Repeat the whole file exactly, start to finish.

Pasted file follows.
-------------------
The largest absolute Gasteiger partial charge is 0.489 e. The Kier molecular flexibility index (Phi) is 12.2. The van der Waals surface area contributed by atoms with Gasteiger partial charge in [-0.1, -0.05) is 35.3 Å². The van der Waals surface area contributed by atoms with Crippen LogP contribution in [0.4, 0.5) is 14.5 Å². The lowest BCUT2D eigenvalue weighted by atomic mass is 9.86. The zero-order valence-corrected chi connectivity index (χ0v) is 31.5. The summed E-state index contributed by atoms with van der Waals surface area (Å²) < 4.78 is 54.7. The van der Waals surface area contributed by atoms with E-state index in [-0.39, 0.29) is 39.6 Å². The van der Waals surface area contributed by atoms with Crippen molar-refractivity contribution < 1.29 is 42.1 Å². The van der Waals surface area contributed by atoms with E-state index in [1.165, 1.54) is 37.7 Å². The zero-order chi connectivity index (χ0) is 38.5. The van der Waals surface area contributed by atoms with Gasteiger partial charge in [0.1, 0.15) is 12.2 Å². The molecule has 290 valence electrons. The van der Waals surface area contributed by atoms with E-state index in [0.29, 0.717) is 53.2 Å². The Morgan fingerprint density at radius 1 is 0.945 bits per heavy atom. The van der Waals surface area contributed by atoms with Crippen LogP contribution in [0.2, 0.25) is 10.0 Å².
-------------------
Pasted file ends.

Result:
The largest absolute Gasteiger partial charge is 0.489 e. The Kier molecular flexibility index (Phi) is 12.2. The van der Waals surface area contributed by atoms with Gasteiger partial charge in [-0.1, -0.05) is 35.3 Å². The van der Waals surface area contributed by atoms with Crippen LogP contribution in [0.4, 0.5) is 14.5 Å². The lowest BCUT2D eigenvalue weighted by atomic mass is 9.86. The zero-order valence-corrected chi connectivity index (χ0v) is 31.5. The summed E-state index contributed by atoms with van der Waals surface area (Å²) < 4.78 is 54.7. The van der Waals surface area contributed by atoms with E-state index in [-0.39, 0.29) is 39.6 Å². The van der Waals surface area contributed by atoms with Crippen molar-refractivity contribution < 1.29 is 42.1 Å². The van der Waals surface area contributed by atoms with E-state index in [1.165, 1.54) is 37.7 Å². The zero-order chi connectivity index (χ0) is 38.5. The van der Waals surface area contributed by atoms with Gasteiger partial charge in [0.1, 0.15) is 12.2 Å². The molecule has 290 valence electrons. The van der Waals surface area contributed by atoms with E-state index in [0.29, 0.717) is 53.2 Å². The Morgan fingerprint density at radius 1 is 0.945 bits per heavy atom. The van der Waals surface area contributed by atoms with Crippen LogP contribution in [0.2, 0.25) is 10.0 Å².